Heart Rate Monitoring for Long COVID

Can heart rate monitoring help me recover from long COVID?

Research

I have read multiple places that using a heart rate monitor can help people with ME/CFS, which is an illness with post-exertional malaise (PEM) like long COVID.

I summarized what I found from hopefully reputable sources, but remember I’m just a guy on the internet with no medical training.

In the next section I describe my experience following these findings.

Limiting Heart Rate

This talk by Todd Davenport explains how people with post-exertional malaise (PEM) reach their anaerobic threshold at a much lower heart rate than other people. The video explains in more detail than I possibly can, but your body uses oxygen during aerobic exercise. Once that is exceeded, there is a high intensity, anaerobic, energy system which provides the energy in a last-ditch effort to get away from the tiger. The high intensity system does not use oxygen, can only be used for a couple of minutes, and has physiological consequences. People with post-exertional malaise have been shown to have a lower anaerobic threshold, so their body gets into that high intensity system easily, which can cause all kinds of bad symptoms.

The idea is that PEM patients keep their heart rate below their anaerobic threshold to help avoid crashes. There are two formulas that Davenport uses to estimate that threshold:

  • resting heart rate + 15
  • 60% of max heart rate

Max heart rate can be estimated using the classic formula of 220 - age, or the updated Tanaka formula of 208 - 0.7 * age.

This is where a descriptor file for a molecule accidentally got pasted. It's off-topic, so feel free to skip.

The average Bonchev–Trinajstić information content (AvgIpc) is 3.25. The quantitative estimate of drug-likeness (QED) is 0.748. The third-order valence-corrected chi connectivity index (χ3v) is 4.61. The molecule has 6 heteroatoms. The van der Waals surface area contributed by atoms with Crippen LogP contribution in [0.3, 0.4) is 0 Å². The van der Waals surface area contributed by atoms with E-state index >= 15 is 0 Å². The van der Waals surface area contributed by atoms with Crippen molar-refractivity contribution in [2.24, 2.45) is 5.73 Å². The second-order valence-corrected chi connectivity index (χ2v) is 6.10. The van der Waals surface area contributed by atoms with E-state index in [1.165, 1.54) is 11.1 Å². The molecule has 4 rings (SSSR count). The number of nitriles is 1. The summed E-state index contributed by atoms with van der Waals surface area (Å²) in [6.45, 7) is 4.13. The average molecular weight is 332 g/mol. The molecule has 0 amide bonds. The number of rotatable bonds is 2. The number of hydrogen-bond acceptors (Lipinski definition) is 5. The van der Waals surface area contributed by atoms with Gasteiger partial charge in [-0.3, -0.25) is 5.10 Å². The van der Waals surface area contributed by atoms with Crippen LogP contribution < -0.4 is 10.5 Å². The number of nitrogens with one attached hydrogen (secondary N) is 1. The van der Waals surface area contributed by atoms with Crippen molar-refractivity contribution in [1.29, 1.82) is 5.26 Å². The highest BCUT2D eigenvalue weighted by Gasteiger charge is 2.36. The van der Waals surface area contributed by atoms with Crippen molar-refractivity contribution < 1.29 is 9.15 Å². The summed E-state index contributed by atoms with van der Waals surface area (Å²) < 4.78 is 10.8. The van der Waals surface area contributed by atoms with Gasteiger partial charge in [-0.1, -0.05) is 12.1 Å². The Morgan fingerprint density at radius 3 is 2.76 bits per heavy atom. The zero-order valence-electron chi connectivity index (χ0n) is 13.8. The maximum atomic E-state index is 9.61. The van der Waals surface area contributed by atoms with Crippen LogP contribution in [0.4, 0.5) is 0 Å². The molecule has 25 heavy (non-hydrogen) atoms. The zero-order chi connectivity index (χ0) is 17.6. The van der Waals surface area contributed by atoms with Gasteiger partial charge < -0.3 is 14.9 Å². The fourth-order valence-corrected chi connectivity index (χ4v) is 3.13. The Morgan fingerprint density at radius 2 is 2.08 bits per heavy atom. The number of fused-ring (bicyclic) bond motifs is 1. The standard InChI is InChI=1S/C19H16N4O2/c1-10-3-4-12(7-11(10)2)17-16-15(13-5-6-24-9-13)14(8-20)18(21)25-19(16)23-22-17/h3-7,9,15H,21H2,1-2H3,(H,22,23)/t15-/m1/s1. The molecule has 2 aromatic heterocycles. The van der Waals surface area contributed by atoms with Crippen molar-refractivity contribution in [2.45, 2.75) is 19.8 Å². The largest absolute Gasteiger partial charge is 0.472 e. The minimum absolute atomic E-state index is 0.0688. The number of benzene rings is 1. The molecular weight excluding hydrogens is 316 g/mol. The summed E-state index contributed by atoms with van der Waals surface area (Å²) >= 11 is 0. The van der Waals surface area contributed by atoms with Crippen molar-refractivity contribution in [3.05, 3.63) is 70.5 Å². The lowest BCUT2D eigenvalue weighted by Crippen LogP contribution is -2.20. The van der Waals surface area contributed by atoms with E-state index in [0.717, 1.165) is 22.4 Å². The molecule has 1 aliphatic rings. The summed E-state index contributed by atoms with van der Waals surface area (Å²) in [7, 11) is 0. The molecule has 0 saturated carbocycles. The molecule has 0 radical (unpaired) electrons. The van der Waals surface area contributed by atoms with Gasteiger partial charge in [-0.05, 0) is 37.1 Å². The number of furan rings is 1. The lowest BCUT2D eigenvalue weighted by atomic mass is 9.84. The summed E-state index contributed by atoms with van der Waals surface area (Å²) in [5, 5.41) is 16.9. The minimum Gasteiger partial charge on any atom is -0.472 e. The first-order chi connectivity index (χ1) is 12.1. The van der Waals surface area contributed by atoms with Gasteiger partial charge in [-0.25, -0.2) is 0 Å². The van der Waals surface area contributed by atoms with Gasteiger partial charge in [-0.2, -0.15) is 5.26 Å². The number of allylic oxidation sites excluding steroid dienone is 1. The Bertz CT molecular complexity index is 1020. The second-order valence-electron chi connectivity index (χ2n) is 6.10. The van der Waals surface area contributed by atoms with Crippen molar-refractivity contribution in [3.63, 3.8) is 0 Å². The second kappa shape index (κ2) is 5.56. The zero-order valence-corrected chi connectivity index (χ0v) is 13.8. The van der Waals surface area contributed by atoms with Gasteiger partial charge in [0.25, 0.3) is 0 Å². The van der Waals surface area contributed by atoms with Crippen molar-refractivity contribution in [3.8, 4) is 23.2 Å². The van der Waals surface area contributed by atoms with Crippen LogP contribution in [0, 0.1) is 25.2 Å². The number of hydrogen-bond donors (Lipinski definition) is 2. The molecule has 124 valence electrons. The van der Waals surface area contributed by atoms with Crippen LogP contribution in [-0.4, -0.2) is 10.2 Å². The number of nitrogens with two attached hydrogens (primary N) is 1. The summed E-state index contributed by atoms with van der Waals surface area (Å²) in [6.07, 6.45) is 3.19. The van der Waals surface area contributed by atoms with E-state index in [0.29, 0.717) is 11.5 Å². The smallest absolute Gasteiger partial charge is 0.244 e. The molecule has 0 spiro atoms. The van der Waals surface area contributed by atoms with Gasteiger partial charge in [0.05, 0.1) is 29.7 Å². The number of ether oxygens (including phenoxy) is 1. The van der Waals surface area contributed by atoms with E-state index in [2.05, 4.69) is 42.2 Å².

Unfortunately, research has shown the formulas to estimate the anaerobic threshold for patients with PEM are not very accurate, but they are a place to start.

Resting Heart Rate

The Workwell Foundation produced a fact sheet that says if resting heart rate is 10 bpm above or below normal first thing in the morning, then the patient should rest that day.

Heart Rate Variability

Heart rate variability (HRV) measures small variations in the time between heart beats as your heart responds to your body. The general wisdom is that higher variation (to a point) is good.

In one very small study HRV was lower in people with long COVID, but that study only had 21 long COVID patients and 20 controls.

HRV has also been used to measure the recovery time of athletes. One meta-analysis said, “if HRV-guided training is superior to predefined training for producing group-level improvements in fitness and performance, current data suggest it is only by a small margin.”

Davenport talks about HRV more in this interview.

My Experience

My experience is that monitoring heart rate, resting heart rate (RHR), and heart rate variability (HRV) is not a magic bullet.

Visible Round 1

When I first realized that I wasn’t recovering from COVID, I tried using the Visible app.

Visible encouraged me to keep my heart rate below 60% of max heart rate. In fact, it counted everything above RHR + 5% to be “exertion.” Read more.

Perhaps this is not shocking, but I rested a lot because the app encouraged me to keep my heart rate down. When I was crashing, it helped me stop crashing and get to a baseline.

Once I was at baseline, I found it encouraged me to rest too much. I was trying to make the app too happy and as a result, I felt absolutely terrible. Fortunately a doctor suggested I stop using the app and arm band and as soon as I stopped doing that, I started moving more and feeling better.

I did not find the HRV or RHR measures in Visible to be useful or to correlate to how I felt.

Visible Round 2

A couple of months later I kept crashing and I couldn’t figure out how to get out of it, so I started using Visible with the arm band again. Once again it helped me get out of the crash. Also once again I started feeling terrible after a couple of weeks and stopped using the app.